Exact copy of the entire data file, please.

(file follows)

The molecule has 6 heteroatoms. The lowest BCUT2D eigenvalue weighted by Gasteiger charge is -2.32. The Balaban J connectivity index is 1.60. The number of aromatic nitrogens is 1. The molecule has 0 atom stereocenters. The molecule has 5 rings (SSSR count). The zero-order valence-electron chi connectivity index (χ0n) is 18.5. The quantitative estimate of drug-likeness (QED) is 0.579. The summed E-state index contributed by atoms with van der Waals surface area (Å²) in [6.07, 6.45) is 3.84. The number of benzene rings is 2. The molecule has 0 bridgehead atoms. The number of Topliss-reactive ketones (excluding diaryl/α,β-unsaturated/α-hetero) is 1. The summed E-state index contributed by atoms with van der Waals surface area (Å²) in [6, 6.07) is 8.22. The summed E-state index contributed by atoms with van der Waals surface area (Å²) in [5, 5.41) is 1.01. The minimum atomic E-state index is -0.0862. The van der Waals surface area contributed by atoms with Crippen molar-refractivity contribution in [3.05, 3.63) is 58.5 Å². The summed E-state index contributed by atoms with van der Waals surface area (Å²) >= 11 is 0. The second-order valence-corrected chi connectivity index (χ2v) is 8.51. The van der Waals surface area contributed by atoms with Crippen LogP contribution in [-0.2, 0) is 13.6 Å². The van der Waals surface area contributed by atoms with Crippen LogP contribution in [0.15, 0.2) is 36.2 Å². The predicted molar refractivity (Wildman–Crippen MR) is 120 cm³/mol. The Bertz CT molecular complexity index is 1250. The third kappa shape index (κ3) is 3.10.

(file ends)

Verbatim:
The molecule has 6 heteroatoms. The lowest BCUT2D eigenvalue weighted by Gasteiger charge is -2.32. The Balaban J connectivity index is 1.60. The number of aromatic nitrogens is 1. The molecule has 0 atom stereocenters. The molecule has 5 rings (SSSR count). The zero-order valence-electron chi connectivity index (χ0n) is 18.5. The quantitative estimate of drug-likeness (QED) is 0.579. The summed E-state index contributed by atoms with van der Waals surface area (Å²) in [6.07, 6.45) is 3.84. The number of benzene rings is 2. The molecule has 0 bridgehead atoms. The number of Topliss-reactive ketones (excluding diaryl/α,β-unsaturated/α-hetero) is 1. The summed E-state index contributed by atoms with van der Waals surface area (Å²) in [6, 6.07) is 8.22. The summed E-state index contributed by atoms with van der Waals surface area (Å²) in [5, 5.41) is 1.01. The minimum atomic E-state index is -0.0862. The van der Waals surface area contributed by atoms with Crippen molar-refractivity contribution in [3.05, 3.63) is 58.5 Å². The summed E-state index contributed by atoms with van der Waals surface area (Å²) >= 11 is 0. The second-order valence-corrected chi connectivity index (χ2v) is 8.51. The van der Waals surface area contributed by atoms with Crippen LogP contribution in [-0.2, 0) is 13.6 Å². The van der Waals surface area contributed by atoms with Crippen LogP contribution in [0.15, 0.2) is 36.2 Å². The predicted molar refractivity (Wildman–Crippen MR) is 120 cm³/mol. The Bertz CT molecular complexity index is 1250. The third kappa shape index (κ3) is 3.10.